Coming to terms with vulnerability and embracing one’s shadows and weaknesses can also be experienced as eustress. Instead of hiding or masking these aspects of oneself, individuals can choose to confront them playfully and consciously, leading to self-acceptance. Wim Hof’s cold exposure method parallels this approach, as individuals voluntarily face discomfort and stress to improve self-evaluation and well-being.

Confront Emotion

Keith Johnstone, an improvisation teacher, introduced a scene called “IGOR and Boris” in which one player is an interrogator and the second player is a suspect. The interrogator takes on a cruel role, trying to make the suspect admit to a crime, often with the assistance of two invisible hooligans, Igor and Boris. They simulate beating the suspect to compel a confession. The scene concludes when the suspect becomes physically drained and confesses. This improvisation aims to help actors confront and cope with humiliation and bullying through humor and laughter. By inflating these feelings in a controlled environment, participants develop resilience and learn not to take external circumstances personally. This approach can also benefit those who struggle to express anger or stand up for their rights by allowing them to express anger consciously and gain control over it.

Self-Acceptance is attained when people are able to meet, befriend, and be at ease with their shadow sides, vulnerabilities, and incapabilities. Meeting them voluntarily is an example of eustress, different from the more common tendency to hide, mask, or ignore them. Self-acceptance ensues when people use conscious playfulness to befriend their vulnerabilities.

EuStress: A Liberating Approach

EuStress, in contrast to imposed distress, allows individuals to make a conscious choice to delve deeper into their stress, ultimately leading to its disappearance. This approach empowers individuals to take control and let go simultaneously, offering a liberating alternative to the conventional tendency to battle or diminish emotional and mental discomfort. By embracing stress voluntarily, one can build immunity and experience it as enjoyable and playful. According to Wim Hof, this approach can positively impact the nervous system, immune system, and DNA, resulting in a strong and healthy life in all aspects. Perhaps traditional assumptions in medicine need revision.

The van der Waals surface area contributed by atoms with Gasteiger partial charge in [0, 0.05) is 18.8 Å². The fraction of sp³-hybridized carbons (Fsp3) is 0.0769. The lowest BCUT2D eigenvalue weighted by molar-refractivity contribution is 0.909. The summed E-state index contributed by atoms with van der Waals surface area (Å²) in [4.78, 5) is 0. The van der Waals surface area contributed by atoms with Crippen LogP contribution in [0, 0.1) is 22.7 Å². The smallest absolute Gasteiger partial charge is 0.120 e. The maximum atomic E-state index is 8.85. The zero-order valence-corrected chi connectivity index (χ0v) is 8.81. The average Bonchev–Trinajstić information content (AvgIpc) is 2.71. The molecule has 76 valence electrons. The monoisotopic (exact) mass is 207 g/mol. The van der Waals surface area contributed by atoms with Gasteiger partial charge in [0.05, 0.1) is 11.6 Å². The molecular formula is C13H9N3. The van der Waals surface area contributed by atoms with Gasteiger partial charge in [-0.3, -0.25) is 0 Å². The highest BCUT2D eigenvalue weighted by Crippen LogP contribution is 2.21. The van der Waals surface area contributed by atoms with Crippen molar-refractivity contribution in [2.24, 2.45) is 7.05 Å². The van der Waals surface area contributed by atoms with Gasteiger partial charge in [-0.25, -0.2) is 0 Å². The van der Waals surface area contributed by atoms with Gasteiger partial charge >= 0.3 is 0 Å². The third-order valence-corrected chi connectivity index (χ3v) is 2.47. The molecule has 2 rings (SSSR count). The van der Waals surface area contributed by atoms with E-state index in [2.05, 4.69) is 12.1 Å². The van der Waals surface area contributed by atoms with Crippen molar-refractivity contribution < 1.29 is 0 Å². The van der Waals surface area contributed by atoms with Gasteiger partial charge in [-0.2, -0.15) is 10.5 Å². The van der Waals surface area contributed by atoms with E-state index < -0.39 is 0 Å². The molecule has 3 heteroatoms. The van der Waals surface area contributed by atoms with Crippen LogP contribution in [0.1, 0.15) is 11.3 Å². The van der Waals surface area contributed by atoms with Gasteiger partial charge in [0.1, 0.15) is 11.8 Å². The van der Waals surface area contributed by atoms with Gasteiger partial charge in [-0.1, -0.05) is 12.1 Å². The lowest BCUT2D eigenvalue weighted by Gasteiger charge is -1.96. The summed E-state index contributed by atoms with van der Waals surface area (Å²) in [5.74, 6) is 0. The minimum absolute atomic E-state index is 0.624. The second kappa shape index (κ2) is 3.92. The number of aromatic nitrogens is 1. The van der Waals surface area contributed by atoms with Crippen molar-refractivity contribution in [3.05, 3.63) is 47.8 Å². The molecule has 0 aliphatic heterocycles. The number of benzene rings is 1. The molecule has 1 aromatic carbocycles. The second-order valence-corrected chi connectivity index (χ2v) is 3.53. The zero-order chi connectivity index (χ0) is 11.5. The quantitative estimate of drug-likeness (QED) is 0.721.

In conclusion, the power of embracing discomfort and stress voluntarily through methods like cold exposure, paradoxical coaching, and humor-driven theater can lead to transformative personal growth and well-being. Intentionally facing emotional and mental challenges can turn stress into eustress, a source of strength and resilience.

References

Frankl, V. (1959). Man’s Search For Meaning. New York: Simon and Schuster.

Johnstone K (1987, 2007). IMPRO Improvisation and the Theatre. Routledge.

Hof, W. & Eppel, E. (2022). The Wim Hof Method: Activate your Full Human Potential. Sounds True.

Hof, W. & Rosales, J. (2020). Becoming the Iceman: Pushing Past Perceived Limits (10th Anniversary Edition). Lightning Source.

Lipton, B. (2006, 2016). The Biology of Belief 10th Anniversary Edition: Unleashing the Power of Consciousness, Matter & Miracles. Hays House.

Salameh, W. (1987). The Pinocchio Complex: Overcoming the Fear of Laughter. An Interview with Dr. Michael Titze (M.T.). Humor & Health Journal, V., 1, Jan/Feb 1996

Selye, H. (1974). Stress without Distress. Lippincott Williams & Wilkins

Selye, H. (1976, 2013). Stress in Health and Disease. Butterworth-Heinemann.

Sternick A. (2022). Healing Chronic Pain & Disease with Humor and Acceptance. Youtube, TMS RoundTable.

Sternick, A. & Simkin, M. (2023). Beyond the Comfort Zone, Self Acceptance & The Essence of Laughter. Youtube video.

Titze, M. (2006) The Dadaistic Roots of Therapeutic Humor. Humor&Health Journal.

Titze, M. (1987). The “conspirative method”: Applying humoristic inversion in psychotherapy. In W. F. Fry, Jr. & W. A. Salameh (Eds.), Handbook of humor and psychotherapy: Advances in the clinical use of humor (pp. 287–316). Professional Resource Exchange, Inc.

ScienceDaily (2011). Research on ‘Iceman’ Wim Hof suggests it may be possible to influence autonomic nervous system and immune response

Image Credits

Hands photo (featured image) by Photo by Stefano Pollio on Unsplash

Man in cold water photo by Mubariz Mehdizadeh on Unsplash

Mannequin photo by Photo by HI! ESTUDIO on Unsplash

Face photo by Gabriel Matula on Unsplash